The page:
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Amid Tight Security and Eerie Calm: How Srinagar Celebrated Independence Day

Amid Tight Security and Eerie Calm: How Srinagar Celebrated Independence Day

Independence Day passed off peacefully but restrictions on free movement and communication have left the citizens unhappy. A ground report from Srinagar by BOOM’s Nivedita Niranjankumar

Jammu & Kashmir
Security personnel stop civilians for security check on August 15, 2019

The city of Srinagar started preparing for Independence Day from August 14 – queuing up at the District Commissioner’s office to get a vehicle pass and a movement pass, stocking up on vegetables and fruits and locking themselves in.

The paramilitary and Jammu and Kashmir police set up several checkpoints in the city – Jahangir Chowk, Old Secretariat, Lal Chowk, Dal Gate, Khainyar, Karan Nagar, Zero Bridge, Sonwar, Clock Tower – all were manned by the forces.

From detailed checking of vehicles, frisking civilians and not allowing even ambulances to pass, the city saw more than usual curfew like conditions.

Jammu & Kashmir
Empty road in Srinagar ahead of Independence Day

“Tomorrow there will be more than usual restrictions. It is Independence Day but we are not allowed to roam around freely,” said a resident of Downtown area in the city. This resident was buying fruits, eggs and vegetables from a single shop open near the Nowhatta police station on Wednesday.

About 300 people queued up on Thursday to make STD and ISD calls to their family outside J&K.

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“I have been standing here since 9 am waiting for my turn to call my son in Saudi Arabia. Yesterday my sister waited till 4 pm but couldn’t call as they suddenly stopped the service,” said Fatima.

She said if she won’t be able to speak to her son by Friday, he would end up coming to Kashmir.

“I don’t  want that. This is not how he should live here, look at us – struggling for one phone call.”

On the morning of August 15, the city bore a cloak of silence. Except for paramilitary personnel, J&K police and a few civilians trying to pass by the security the streets were empty. All the shops at Lal Chowk, a busy market area, had their shutters down. The same was in areas like, Dal Gate and Tourist Reception Centre Chowk.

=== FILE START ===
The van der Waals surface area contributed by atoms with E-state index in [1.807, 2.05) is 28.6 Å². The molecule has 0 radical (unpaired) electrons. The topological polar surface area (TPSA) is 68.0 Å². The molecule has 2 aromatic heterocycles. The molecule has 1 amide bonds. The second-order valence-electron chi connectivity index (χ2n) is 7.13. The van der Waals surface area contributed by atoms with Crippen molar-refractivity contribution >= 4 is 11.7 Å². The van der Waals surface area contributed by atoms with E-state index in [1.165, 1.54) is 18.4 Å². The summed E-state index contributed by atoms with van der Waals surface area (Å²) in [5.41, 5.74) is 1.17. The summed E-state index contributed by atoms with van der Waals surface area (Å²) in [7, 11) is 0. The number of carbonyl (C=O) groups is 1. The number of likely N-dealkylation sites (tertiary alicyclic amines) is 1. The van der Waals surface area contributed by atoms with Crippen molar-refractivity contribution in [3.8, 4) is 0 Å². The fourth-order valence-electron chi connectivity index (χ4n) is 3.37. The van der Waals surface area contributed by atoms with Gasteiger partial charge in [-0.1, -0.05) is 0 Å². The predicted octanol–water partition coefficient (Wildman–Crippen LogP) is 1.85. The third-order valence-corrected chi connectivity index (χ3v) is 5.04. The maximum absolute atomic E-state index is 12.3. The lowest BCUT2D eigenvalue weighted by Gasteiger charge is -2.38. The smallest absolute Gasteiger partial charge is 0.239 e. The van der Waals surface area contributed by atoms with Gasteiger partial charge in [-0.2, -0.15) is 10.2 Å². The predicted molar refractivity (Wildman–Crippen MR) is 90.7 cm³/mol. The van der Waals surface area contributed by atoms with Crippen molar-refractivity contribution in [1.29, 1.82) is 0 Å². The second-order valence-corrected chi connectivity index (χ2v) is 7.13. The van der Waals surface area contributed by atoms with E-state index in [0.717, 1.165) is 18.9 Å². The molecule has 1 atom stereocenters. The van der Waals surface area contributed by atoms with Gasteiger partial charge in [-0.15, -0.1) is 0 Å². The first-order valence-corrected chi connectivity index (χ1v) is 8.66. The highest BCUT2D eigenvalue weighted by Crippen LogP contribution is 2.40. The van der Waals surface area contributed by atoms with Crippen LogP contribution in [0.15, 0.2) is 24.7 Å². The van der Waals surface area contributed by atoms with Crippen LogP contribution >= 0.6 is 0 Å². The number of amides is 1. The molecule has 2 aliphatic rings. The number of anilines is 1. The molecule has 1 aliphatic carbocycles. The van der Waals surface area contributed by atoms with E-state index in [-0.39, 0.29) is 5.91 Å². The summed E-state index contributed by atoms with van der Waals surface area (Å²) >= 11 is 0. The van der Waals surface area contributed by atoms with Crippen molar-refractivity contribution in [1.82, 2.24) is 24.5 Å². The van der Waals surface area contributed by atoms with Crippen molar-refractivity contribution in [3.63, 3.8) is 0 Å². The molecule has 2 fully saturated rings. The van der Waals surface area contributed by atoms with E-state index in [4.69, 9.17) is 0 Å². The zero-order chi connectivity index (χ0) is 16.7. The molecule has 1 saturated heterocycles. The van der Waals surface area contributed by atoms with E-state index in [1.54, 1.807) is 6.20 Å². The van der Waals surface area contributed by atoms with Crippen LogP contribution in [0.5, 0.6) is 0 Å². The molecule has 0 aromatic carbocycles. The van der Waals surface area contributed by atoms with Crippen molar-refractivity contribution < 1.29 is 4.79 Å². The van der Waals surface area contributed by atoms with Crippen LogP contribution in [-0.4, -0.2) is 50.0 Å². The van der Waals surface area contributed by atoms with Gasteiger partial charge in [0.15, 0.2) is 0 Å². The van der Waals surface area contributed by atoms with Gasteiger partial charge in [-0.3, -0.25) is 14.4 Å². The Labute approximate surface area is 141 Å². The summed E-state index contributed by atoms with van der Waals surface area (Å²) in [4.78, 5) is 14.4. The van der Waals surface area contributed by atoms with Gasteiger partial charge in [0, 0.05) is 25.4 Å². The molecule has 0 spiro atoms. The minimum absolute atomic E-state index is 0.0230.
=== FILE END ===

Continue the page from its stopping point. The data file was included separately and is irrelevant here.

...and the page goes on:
The newly appointed Governor of J&K, Satyapal Malik spoke at the Sher-e-Kashmir stadium. The event was attended by influential civilians, local BJP leaders and some forces. Addressing a gathering of people who had come to witness the state’s first Independence Day celebrations after the abrogation of Article 370, Malik said that the citizens have nothing to worry about the steps taken by the centre.

A source at the DC office revealed to BOOM that at least 400 passes were given to the Bharatiya Janata Party members.

“Only government officers, the police and BJP leaders and a select few civilians have been sent invitations and passes to attend,” said the source to BOOM.

At one of the checkpoints, only vehicles with a valid vehicle pass were being allowed to go through, the rest had to take alternate roundabouts.

Even official vehicles ferrying J&K police, SDRF and the music band wing of forces  were not spared of checks by the paramilitary. Two vehicles carrying J&K police personnel were asked to turn back for the lack of a vehicle pass.

Vehicle ferrying J&K police at a security checkpoint

BOOM also met a 20-member team of local BJP members from Haryana, who were in Kashmir to “celebrate Independence Day in a free Kashmir”. Anup Singh, leading the team said they had reached Srinagar on Wednesday.

Singh was walking to the stadium without having an entry pass.

“We have walked 7 kilometres and will try to enter the stadium. All our people are present at the stadium,” he said.

When asked how the situation was in Kashmir, Singh said, “everything is fine. All cities shut down during Independence day as part of security measure. Even Haryana shuts down and we are not allowed outside our hours. Its for the safety of the country.”

But the same sentiment may not be shared by the locals.

BOOM spoke to a few locals trying to pass by the security barricades. “Is this Independence Day? We are not free. Look around you and tell me which other place brings in Independence day like this?” said Mohammed Danish, a 52-year-old. 

Danish had walked eight kilometres after his vehicle was stopped and not allowed to leave his residential area. “The government is trying  to distract from its failure of not being able to handle the economy by shifting the focus on Kashmir. When we don’t have everyday freedom, how will we ‘celebrate Independence day’?
 
At the iconic Ghantaghar (Clock tower), where several attempts have been made in the past to unfurl the tricolour, forces were present in huge numbers. Steel mesh barricades adorned both entries with paramilitary guarding the area.

The city is peaceful but it is not possible to miss the eerie calm that prevails in the air as the citizens wait patiently to get back to normalcy.

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A former city correspondent covering crime, Nivedita is a fact checker at BOOM and works to stop the spread of disinformation and misinformation. When not at work, she escapes into second-hand bookstores, looking for magic or a mystery.

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